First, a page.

ACM Transactions on Storage has published an article written by Datong Zhang, Yuhui Deng, Department of Computer Science, Jinan University, Guangzhou, Guangdong Province, China, Yi Zhou, TSYS School of Computer Science, Columbus State University, GA, USA, Yifeng Zhu, School of Electrical and Computer Engineering, University of Maine, Orono, ME, USA, and Xiao Qin, Department of Computer Science and Software Engineering, Auburn University, Alabama, USA.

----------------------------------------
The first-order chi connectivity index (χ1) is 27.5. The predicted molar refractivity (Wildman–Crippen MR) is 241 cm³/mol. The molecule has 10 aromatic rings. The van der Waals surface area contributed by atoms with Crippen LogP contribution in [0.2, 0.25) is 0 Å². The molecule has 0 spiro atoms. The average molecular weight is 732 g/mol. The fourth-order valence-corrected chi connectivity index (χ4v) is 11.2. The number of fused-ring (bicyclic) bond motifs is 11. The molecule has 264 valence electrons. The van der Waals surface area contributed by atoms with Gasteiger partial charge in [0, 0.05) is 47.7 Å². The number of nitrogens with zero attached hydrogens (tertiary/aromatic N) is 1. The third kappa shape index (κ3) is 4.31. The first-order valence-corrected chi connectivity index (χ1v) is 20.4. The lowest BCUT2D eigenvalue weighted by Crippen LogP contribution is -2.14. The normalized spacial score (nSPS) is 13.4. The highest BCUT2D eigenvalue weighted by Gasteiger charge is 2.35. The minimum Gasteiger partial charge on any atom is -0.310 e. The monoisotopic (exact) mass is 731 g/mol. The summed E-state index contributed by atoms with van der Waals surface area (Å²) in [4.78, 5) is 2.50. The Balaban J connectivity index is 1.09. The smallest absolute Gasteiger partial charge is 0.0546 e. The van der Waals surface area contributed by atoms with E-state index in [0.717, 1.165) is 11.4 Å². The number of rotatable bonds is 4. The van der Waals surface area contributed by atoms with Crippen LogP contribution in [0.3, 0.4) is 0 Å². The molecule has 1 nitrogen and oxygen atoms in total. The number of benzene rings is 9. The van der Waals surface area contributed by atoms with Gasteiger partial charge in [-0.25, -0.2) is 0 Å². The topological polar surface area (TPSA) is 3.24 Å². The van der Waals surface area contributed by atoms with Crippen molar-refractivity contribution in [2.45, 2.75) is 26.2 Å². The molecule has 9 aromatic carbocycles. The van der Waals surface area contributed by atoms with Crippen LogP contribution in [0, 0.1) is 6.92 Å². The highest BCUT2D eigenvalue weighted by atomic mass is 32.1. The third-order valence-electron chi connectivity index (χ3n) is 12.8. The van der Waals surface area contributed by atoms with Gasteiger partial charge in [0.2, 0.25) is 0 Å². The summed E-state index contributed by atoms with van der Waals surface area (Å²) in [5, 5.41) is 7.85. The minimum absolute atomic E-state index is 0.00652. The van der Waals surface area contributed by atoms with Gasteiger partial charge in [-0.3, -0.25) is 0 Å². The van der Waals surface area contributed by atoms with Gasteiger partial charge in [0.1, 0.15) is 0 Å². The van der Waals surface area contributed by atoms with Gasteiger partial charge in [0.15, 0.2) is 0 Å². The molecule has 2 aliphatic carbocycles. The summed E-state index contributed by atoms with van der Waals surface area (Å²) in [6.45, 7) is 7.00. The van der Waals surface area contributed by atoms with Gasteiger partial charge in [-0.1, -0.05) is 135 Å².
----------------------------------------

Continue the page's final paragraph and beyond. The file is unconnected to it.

Abstract: “Data deduplication techniques construct an index consisting of fingerprint entries to identify and eliminate duplicated copies of repeating data. The bottleneck of disk-based index lookup and data fragmentation caused by eliminating duplicated chunks are two challenging issues in data deduplication. Deduplication-based backup systems generally employ containers storing contiguous chunks together with their fingerprints to preserve data locality for alleviating the two issues, which is still inadequate. To address these two issues, we propose a container utilization based hot fingerprint entry distilling strategy to improve the performance of deduplication-based backup systems. We divide the index into three parts: hot fingerprint entries, fragmented fingerprint entries, and useless fingerprint entries. A container with utilization smaller than a given threshold is called a sparse container. Fingerprint entries that point to non-sparse containers are hot fingerprint entries. For the remaining fingerprint entries, if a fingerprint entry matches any fingerprint of forthcoming backup chunks, it is classified as a fragmented fingerprint entry. Otherwise, it is classified as a useless fingerprint entry. We observe that hot fingerprint entries account for a small part of the index, whereas the remaining fingerprint entries account for the majority of the index. This intriguing observation inspires us to develop a hot fingerprint entry distilling approach named HID. HID segregates useless fingerprint entries from the index to improve memory utilization and bypass disk accesses. In addition, HID separates fragmented fingerprint entries to make a deduplication-based backup system directly rewrite fragmented chunks, thereby alleviating adverse fragmentation. Moreover, HID introduces a feature to treat fragmented chunks as unique chunks. This feature compensates for the shortcoming that a Bloom filter cannot directly identify certain duplicated chunks (i.e., the fragmented chunks). To take full advantage of the preceding feature, we propose an evolved HID strategy called EHID. EHID incorporates a Bloom filter, to which only hot fingerprints are mapped. In doing so, EHID exhibits two salient features: (i) EHID avoids disk accesses to identify unique chunks and the fragmented chunks; (ii) EHID slashes the false positive rate of the integrated Bloom filter. These salient features push EHID into the high-efficiency mode. Our experimental results show our approach reduces the average memory overhead of the index by 34.11% and 25.13% when using the Linux dataset and the FSL dataset, respectively. Furthermore, compared with the state-of-the-art method HAR, EHID boosts the average backup throughput by up to a factor of 2.25 with the Linux dataset, and EHID reduces the average disk I/O traffic by up to 66.21% when it comes to the FSL dataset. EHID also marginally improves the system’s restore performance.“